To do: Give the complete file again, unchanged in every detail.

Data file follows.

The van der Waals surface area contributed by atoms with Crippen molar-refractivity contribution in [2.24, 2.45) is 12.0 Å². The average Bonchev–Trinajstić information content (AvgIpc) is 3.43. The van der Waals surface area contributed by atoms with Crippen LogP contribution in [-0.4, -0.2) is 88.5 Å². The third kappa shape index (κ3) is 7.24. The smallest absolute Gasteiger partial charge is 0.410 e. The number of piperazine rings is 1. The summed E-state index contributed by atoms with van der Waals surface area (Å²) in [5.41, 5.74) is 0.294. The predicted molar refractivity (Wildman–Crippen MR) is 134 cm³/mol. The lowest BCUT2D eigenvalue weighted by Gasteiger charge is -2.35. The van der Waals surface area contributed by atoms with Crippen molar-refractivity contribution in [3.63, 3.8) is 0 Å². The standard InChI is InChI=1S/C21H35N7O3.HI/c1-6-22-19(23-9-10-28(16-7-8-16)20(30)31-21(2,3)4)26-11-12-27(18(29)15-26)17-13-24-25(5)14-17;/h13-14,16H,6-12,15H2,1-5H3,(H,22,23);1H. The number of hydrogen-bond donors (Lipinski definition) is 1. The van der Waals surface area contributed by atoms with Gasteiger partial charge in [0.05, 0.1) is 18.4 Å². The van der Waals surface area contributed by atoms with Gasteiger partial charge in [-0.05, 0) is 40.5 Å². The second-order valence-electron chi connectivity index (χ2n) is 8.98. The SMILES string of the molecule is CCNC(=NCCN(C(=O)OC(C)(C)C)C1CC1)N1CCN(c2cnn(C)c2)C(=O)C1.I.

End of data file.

The van der Waals surface area contributed by atoms with Crippen molar-refractivity contribution in [2.24, 2.45) is 12.0 Å². The average Bonchev–Trinajstić information content (AvgIpc) is 3.43. The van der Waals surface area contributed by atoms with Crippen LogP contribution in [-0.4, -0.2) is 88.5 Å². The third kappa shape index (κ3) is 7.24. The smallest absolute Gasteiger partial charge is 0.410 e. The number of piperazine rings is 1. The summed E-state index contributed by atoms with van der Waals surface area (Å²) in [5.41, 5.74) is 0.294. The predicted molar refractivity (Wildman–Crippen MR) is 134 cm³/mol. The lowest BCUT2D eigenvalue weighted by Gasteiger charge is -2.35. The van der Waals surface area contributed by atoms with Crippen molar-refractivity contribution in [3.63, 3.8) is 0 Å². The standard InChI is InChI=1S/C21H35N7O3.HI/c1-6-22-19(23-9-10-28(16-7-8-16)20(30)31-21(2,3)4)26-11-12-27(18(29)15-26)17-13-24-25(5)14-17;/h13-14,16H,6-12,15H2,1-5H3,(H,22,23);1H. The number of hydrogen-bond donors (Lipinski definition) is 1. The van der Waals surface area contributed by atoms with Gasteiger partial charge in [0.05, 0.1) is 18.4 Å². The van der Waals surface area contributed by atoms with Gasteiger partial charge in [-0.05, 0) is 40.5 Å². The second-order valence-electron chi connectivity index (χ2n) is 8.98. The SMILES string of the molecule is CCNC(=NCCN(C(=O)OC(C)(C)C)C1CC1)N1CCN(c2cnn(C)c2)C(=O)C1.I.